The Niger-Mali Border: Subordinating Military Action to a Political Strategy

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The Nigerien government and its allies’ use of military force and non-state armed proxies to curtail jihadist groups along the Niger-Mali border is stoking intercommunal conflict. ICG Niger should instead adopt a political approach which includes reconciliation, dialogue and… Executive Summary What’s new? A new insurgency is developing along the Niger-Mali border. Jihadist groups, including a local Islamic State branch, have established a foothold in the region, exploiting recent instability in neighbouring Mali and… Why does it matter? Efforts to… ... Read More »

Yemen: Averting a Destructive Battle for Hodeida

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More than three years into Yemen’s war, a bloody battle looms for the Huthi-held port city of Hodeida. ICG International leaders should work for a UN-led negotiated settlement to stop the offensive and, if this fails, take steps to avoid deepening what is already the world’s worst humanitarian crisis. What’s new? Three years into Yemen’s destructive war, a battle is shaping up for the Huthi-held port city of Hodeida, a lifeline for the bulk of Yemen’s population. Forces backed by ... Read More »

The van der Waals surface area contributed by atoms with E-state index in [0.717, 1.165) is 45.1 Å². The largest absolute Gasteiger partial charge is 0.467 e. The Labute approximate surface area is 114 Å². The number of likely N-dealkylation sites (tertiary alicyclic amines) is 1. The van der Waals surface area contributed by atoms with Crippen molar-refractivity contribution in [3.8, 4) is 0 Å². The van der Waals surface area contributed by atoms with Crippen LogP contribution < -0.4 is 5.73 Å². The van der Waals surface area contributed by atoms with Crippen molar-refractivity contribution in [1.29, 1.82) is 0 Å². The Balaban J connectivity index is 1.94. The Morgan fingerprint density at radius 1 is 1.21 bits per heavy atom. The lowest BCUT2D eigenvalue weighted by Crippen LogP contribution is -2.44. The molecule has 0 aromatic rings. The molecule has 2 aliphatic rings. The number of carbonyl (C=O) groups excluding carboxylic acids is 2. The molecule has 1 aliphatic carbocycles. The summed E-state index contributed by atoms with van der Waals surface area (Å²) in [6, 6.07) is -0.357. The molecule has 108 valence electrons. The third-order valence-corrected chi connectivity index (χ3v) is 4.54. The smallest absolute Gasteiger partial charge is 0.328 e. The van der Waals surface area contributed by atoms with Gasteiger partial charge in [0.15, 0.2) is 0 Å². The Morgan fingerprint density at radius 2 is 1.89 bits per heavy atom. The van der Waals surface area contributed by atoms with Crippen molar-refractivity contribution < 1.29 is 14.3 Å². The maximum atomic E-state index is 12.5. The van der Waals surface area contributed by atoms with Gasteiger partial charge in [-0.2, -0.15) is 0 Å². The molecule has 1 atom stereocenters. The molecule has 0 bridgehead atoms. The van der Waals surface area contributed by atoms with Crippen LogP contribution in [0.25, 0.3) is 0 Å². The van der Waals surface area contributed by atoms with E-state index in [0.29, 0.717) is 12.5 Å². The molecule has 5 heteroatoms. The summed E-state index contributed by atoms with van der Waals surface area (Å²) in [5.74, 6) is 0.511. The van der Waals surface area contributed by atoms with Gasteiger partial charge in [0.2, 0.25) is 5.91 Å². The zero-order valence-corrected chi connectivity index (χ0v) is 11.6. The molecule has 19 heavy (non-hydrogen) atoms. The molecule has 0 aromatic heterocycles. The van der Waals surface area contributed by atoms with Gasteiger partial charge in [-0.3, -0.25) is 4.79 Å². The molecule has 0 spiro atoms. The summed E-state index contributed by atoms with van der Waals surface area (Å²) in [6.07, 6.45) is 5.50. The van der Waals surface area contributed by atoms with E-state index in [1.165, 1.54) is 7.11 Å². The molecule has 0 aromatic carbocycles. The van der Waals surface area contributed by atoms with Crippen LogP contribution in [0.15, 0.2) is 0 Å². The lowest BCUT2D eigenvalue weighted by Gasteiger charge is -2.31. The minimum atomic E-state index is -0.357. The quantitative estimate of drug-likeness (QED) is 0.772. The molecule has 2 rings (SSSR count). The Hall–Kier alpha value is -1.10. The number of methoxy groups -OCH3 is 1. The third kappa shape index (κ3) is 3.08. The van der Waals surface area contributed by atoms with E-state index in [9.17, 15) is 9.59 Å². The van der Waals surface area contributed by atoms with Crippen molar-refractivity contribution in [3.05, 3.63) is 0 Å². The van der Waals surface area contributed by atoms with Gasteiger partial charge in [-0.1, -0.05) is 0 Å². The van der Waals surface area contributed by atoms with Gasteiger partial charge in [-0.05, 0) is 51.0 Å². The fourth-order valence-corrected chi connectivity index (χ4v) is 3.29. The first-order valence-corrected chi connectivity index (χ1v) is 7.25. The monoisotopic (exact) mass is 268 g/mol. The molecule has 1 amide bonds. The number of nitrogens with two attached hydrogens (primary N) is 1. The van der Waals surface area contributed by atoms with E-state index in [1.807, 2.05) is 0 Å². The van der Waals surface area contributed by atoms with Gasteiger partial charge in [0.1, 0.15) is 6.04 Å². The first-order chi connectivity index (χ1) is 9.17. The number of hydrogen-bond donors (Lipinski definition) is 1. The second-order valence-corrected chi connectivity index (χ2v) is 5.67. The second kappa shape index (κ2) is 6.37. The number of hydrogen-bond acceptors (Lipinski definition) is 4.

Deep Freeze and Beyond: Making the Trump-Kim Summit a Success

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The greatest risk to the 12 June summit between the U.S. and North Korea is mismatched expectations. ICG To avoid a return to escalatory rhetoric, both parties should keep hopes modest and adopt an action-for-action approach as part of a four-step plan for denuclearisation on the Korean peninsula. What’s new? The on-again, off-again summit between U.S. President Donald Trump and North Korean leader Kim Jong-un is upon us. The parties are in the throes of preparation for the historic 12 ... Read More »

Increasing the Stakes in DR Congo’s Electoral Poker

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A moment of waning international attention has led some in President Kabila’s camp to revisit the idea of an internationally-opposed third presidential term. Nairobi/Brussels ICG African and Western leaders must maintain unity, redouble efforts to dissuade Kabila from pursuing this course and ensure preparations for elections in 2018 continue apace. What’s new? Allies of President Joseph Kabila suggest increasingly overtly that he could seek a third term in office; international actors, led by Angola, firmly reject that idea. Meanwhile, preparations ... Read More »